Pretty postcards versus electric blue
A fragment of Torridonian sandstone rests on the bookshelf above my desk. I snatched it from under a breaking wave on the shore of Upper Loch Torridon after splashes of saltwater had revealed a delicate palette of apricot colour on its surface. Still wave-wet in my hand, this surprisingly heavy heart-shaped relic worked as solder to fuse a connection to Liathach, the sandstone monolith on the far side of the loch that was quickly disappearing behind long, grey skirts of rain.
Liathach is considered by many mountaineers and hillwalkers to be Scotland's finest mountain, a claim challenged perhaps by An Teallach and the Cuillin on Skye. I have yet to stand on the summit of any of them so I am far from qualified to judge, but after reading WH Murray's gripping essay about a 13-hour January traverse of Liathach I have to agree with his initial observation that Liathach "looked a mountain to be watched from afar, but not one inviting so slight a thing as flesh and blood to the summit".
I view most mountains from a distance and derive my pleasure chiefly from their sculptural qualities. I have never been one for rating the natural world in league tables because I find every part of it awe-inspiring, from the most delicate wildflower to the bulk of a 500 million-year-old Scottish mountain. As my creative eye continues to evolve I also feel less inclined to record and romanticise these pristine landscapes with my camera, preferring instead to simply walk among them and respect them as uncorrupted places for admiration, contemplation and, as much as you can in a 60mph wind, a source of relaxation.
When nature is this majestic I increasingly feel I have little to add as a photographer. In the early days of my on-going landscape photography apprenticeship I did succumb to presenting these larger landscapes with a formulaic mix of foreground interest and benign blue-sky beauty (nothing wrong with that, you may reply). A few of these early ultra-wide angle images remain on this website, but most have been culled.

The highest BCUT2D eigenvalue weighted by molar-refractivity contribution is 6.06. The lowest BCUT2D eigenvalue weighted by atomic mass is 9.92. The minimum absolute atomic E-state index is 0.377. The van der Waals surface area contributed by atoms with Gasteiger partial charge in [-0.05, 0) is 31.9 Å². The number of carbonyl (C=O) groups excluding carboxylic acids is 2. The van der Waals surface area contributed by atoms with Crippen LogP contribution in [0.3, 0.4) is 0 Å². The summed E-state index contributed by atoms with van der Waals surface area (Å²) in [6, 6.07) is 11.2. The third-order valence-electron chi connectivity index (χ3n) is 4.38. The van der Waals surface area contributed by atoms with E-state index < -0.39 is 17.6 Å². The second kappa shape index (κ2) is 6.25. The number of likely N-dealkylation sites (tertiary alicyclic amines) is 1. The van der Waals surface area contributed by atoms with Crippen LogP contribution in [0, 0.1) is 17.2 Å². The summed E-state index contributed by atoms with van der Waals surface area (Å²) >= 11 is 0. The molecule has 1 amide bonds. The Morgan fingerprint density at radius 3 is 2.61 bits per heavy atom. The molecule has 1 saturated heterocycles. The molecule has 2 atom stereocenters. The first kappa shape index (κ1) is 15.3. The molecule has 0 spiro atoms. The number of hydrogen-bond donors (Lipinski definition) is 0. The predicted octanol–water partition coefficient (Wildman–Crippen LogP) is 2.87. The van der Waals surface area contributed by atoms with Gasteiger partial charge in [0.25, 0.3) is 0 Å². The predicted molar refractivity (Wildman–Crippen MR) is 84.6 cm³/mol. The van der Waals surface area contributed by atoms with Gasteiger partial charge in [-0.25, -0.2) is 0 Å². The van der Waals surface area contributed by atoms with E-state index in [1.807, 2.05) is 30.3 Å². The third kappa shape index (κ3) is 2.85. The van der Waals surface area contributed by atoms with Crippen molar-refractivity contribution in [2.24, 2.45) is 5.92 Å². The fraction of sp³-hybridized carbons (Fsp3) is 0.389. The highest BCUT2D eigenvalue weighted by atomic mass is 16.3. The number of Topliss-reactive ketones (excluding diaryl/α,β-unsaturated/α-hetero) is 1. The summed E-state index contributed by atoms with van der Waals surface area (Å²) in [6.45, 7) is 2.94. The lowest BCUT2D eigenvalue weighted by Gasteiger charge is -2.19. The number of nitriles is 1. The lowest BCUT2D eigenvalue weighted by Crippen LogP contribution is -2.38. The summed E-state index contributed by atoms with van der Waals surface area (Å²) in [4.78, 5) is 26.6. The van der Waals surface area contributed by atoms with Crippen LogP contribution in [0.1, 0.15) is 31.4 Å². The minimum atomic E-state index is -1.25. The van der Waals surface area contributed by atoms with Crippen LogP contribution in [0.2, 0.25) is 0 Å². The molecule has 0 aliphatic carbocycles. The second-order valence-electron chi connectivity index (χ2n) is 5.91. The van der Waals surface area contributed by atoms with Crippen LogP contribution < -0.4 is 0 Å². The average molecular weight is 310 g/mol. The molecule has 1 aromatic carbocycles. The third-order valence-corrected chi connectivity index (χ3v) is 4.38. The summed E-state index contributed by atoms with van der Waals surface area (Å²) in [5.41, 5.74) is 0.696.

It was through spending considerable time looking at the work of photographers who avoid the formulaic and opt instead for a more individual approach to Britain's upland landscape that I began the development of my own interpretation. Today I still enjoy the inspiration that Colin Prior's early panoramic work brings, although my own style is heading in a very different direction. If you are familiar too with David Ward, Paul Wakefield and Joe Cornish's excellent Scottish mountain series you will understand why I find it stimulating when a photograph tells me as much or more about the person who made it rather than merely the destination to which they travelled.
Those grey skirts of February rain were eventually chased away from Upper Loch Torridon by a favourable front moving in from the Atlantic and a cloudless sky took their place. The vivid cobalt blue now above me excited my eye, but I could not raise the same level of interest in the view to Liathach. Higher altitude rain had fallen as icing sugar on the mountain's summit and the picture across the loch now matched the postcard I had seen in a Shieldaig gift shop a few hours earlier.
I chose to stay in woodland close to the loch's foreshore where I had enjoyed some shelter during the downpour sitting alongside a moss-velvet tree stump. As the sound of the rain ebbed away my ears soon began enjoying the hasty music being made by a fast-rising burn close by. Whenever clouds retreat I always endeavour to find a surface that can reflect the pure blue that appears above and I hoped the burn would have potential.
Being winter there was no leaf canopy to sap the strong directional light now streaming down on to the burn and as I stepped slowly alongside its rapid flow my eye was caught by the swirling movement of some winter grasses entwined around a sunken twig. I bent down to enjoy their corn-coloured beauty trapped and magnified under the rising flow and as I did the surface of the burn instantly reflected the sky above and exploded with the most fabulous electric blue.